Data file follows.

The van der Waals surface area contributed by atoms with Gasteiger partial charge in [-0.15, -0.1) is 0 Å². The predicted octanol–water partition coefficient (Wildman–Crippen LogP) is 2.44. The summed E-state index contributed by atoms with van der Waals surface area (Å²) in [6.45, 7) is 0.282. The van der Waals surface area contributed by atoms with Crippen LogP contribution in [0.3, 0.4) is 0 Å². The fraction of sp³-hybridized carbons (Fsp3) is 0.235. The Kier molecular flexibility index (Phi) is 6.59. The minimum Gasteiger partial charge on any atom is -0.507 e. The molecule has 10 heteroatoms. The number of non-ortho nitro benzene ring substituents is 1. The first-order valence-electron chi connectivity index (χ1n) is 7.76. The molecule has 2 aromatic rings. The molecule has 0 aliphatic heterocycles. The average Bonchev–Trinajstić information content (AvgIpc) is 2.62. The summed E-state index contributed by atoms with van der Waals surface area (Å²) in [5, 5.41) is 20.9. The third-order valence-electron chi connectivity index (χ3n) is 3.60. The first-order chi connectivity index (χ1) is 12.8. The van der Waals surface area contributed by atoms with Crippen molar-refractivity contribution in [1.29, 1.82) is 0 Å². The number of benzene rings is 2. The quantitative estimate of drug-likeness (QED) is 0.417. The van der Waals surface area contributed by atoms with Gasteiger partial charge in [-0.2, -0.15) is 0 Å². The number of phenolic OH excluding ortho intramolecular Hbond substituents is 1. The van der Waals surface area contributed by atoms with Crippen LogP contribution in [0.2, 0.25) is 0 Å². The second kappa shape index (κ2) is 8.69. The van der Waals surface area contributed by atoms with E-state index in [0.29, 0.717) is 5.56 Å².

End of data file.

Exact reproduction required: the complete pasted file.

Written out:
The van der Waals surface area contributed by atoms with Gasteiger partial charge in [-0.15, -0.1) is 0 Å². The predicted octanol–water partition coefficient (Wildman–Crippen LogP) is 2.44. The summed E-state index contributed by atoms with van der Waals surface area (Å²) in [6.45, 7) is 0.282. The van der Waals surface area contributed by atoms with Crippen LogP contribution in [0.3, 0.4) is 0 Å². The fraction of sp³-hybridized carbons (Fsp3) is 0.235. The Kier molecular flexibility index (Phi) is 6.59. The minimum Gasteiger partial charge on any atom is -0.507 e. The molecule has 10 heteroatoms. The number of non-ortho nitro benzene ring substituents is 1. The first-order valence-electron chi connectivity index (χ1n) is 7.76. The molecule has 2 aromatic rings. The molecule has 0 aliphatic heterocycles. The average Bonchev–Trinajstić information content (AvgIpc) is 2.62. The summed E-state index contributed by atoms with van der Waals surface area (Å²) in [5, 5.41) is 20.9. The third-order valence-electron chi connectivity index (χ3n) is 3.60. The first-order chi connectivity index (χ1) is 12.8. The van der Waals surface area contributed by atoms with Crippen molar-refractivity contribution in [1.29, 1.82) is 0 Å². The number of benzene rings is 2. The quantitative estimate of drug-likeness (QED) is 0.417. The van der Waals surface area contributed by atoms with Gasteiger partial charge in [-0.2, -0.15) is 0 Å². The number of phenolic OH excluding ortho intramolecular Hbond substituents is 1. The van der Waals surface area contributed by atoms with Crippen LogP contribution in [0.2, 0.25) is 0 Å². The second kappa shape index (κ2) is 8.69. The van der Waals surface area contributed by atoms with E-state index in [0.29, 0.717) is 5.56 Å².